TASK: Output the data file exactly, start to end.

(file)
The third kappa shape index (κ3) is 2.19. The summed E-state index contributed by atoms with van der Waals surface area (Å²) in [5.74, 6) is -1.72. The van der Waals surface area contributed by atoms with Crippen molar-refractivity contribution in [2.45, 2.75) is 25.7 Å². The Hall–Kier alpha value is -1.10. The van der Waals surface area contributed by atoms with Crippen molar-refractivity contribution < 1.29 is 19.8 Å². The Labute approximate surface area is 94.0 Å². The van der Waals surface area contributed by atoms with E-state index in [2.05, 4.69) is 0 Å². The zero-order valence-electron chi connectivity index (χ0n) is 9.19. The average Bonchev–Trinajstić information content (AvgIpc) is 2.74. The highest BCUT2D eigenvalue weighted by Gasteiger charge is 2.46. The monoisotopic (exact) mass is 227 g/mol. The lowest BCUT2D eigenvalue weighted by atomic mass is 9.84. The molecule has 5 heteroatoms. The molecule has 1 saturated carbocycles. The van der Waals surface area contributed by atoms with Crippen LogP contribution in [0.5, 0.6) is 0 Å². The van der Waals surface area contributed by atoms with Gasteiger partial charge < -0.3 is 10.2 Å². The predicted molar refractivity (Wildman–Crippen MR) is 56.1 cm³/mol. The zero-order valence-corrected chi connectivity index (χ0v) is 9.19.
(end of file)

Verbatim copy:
The third kappa shape index (κ3) is 2.19. The summed E-state index contributed by atoms with van der Waals surface area (Å²) in [5.74, 6) is -1.72. The van der Waals surface area contributed by atoms with Crippen molar-refractivity contribution in [2.45, 2.75) is 25.7 Å². The Hall–Kier alpha value is -1.10. The van der Waals surface area contributed by atoms with Crippen molar-refractivity contribution < 1.29 is 19.8 Å². The Labute approximate surface area is 94.0 Å². The van der Waals surface area contributed by atoms with E-state index in [2.05, 4.69) is 0 Å². The zero-order valence-electron chi connectivity index (χ0n) is 9.19. The average Bonchev–Trinajstić information content (AvgIpc) is 2.74. The highest BCUT2D eigenvalue weighted by Gasteiger charge is 2.46. The monoisotopic (exact) mass is 227 g/mol. The lowest BCUT2D eigenvalue weighted by atomic mass is 9.84. The molecule has 5 heteroatoms. The molecule has 1 saturated carbocycles. The van der Waals surface area contributed by atoms with Crippen LogP contribution in [0.5, 0.6) is 0 Å². The van der Waals surface area contributed by atoms with Gasteiger partial charge < -0.3 is 10.2 Å². The predicted molar refractivity (Wildman–Crippen MR) is 56.1 cm³/mol. The zero-order valence-corrected chi connectivity index (χ0v) is 9.19.